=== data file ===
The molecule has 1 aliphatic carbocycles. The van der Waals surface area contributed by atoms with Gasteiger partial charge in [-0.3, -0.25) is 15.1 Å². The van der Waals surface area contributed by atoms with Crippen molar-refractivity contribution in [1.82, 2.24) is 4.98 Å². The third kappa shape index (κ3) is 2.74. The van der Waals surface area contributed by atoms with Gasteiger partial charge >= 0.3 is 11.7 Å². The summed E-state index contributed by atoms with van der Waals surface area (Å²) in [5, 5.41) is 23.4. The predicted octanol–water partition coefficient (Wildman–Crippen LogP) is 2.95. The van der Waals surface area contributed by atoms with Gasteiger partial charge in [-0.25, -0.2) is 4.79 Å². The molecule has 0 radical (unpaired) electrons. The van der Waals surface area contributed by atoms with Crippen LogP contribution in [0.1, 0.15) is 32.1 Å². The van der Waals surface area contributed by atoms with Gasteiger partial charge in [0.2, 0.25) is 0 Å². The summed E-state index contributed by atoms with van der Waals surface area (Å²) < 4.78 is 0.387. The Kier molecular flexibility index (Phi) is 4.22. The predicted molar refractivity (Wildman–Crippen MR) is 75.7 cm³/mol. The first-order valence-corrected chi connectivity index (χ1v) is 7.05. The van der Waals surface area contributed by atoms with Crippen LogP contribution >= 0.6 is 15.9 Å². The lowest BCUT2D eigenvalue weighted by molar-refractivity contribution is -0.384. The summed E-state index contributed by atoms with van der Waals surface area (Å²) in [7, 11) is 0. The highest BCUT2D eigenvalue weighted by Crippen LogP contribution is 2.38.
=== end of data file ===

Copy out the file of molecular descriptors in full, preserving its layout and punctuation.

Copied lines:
The molecule has 1 aliphatic carbocycles. The van der Waals surface area contributed by atoms with Gasteiger partial charge in [-0.3, -0.25) is 15.1 Å². The van der Waals surface area contributed by atoms with Crippen molar-refractivity contribution in [1.82, 2.24) is 4.98 Å². The third kappa shape index (κ3) is 2.74. The van der Waals surface area contributed by atoms with Gasteiger partial charge >= 0.3 is 11.7 Å². The summed E-state index contributed by atoms with van der Waals surface area (Å²) in [5, 5.41) is 23.4. The predicted octanol–water partition coefficient (Wildman–Crippen LogP) is 2.95. The van der Waals surface area contributed by atoms with Gasteiger partial charge in [-0.25, -0.2) is 4.79 Å². The molecule has 0 radical (unpaired) electrons. The van der Waals surface area contributed by atoms with Crippen LogP contribution in [0.1, 0.15) is 32.1 Å². The van der Waals surface area contributed by atoms with Gasteiger partial charge in [0.2, 0.25) is 0 Å². The summed E-state index contributed by atoms with van der Waals surface area (Å²) < 4.78 is 0.387. The Kier molecular flexibility index (Phi) is 4.22. The predicted molar refractivity (Wildman–Crippen MR) is 75.7 cm³/mol. The first-order valence-corrected chi connectivity index (χ1v) is 7.05. The van der Waals surface area contributed by atoms with Crippen LogP contribution >= 0.6 is 15.9 Å². The lowest BCUT2D eigenvalue weighted by molar-refractivity contribution is -0.384. The summed E-state index contributed by atoms with van der Waals surface area (Å²) in [7, 11) is 0. The highest BCUT2D eigenvalue weighted by Crippen LogP contribution is 2.38.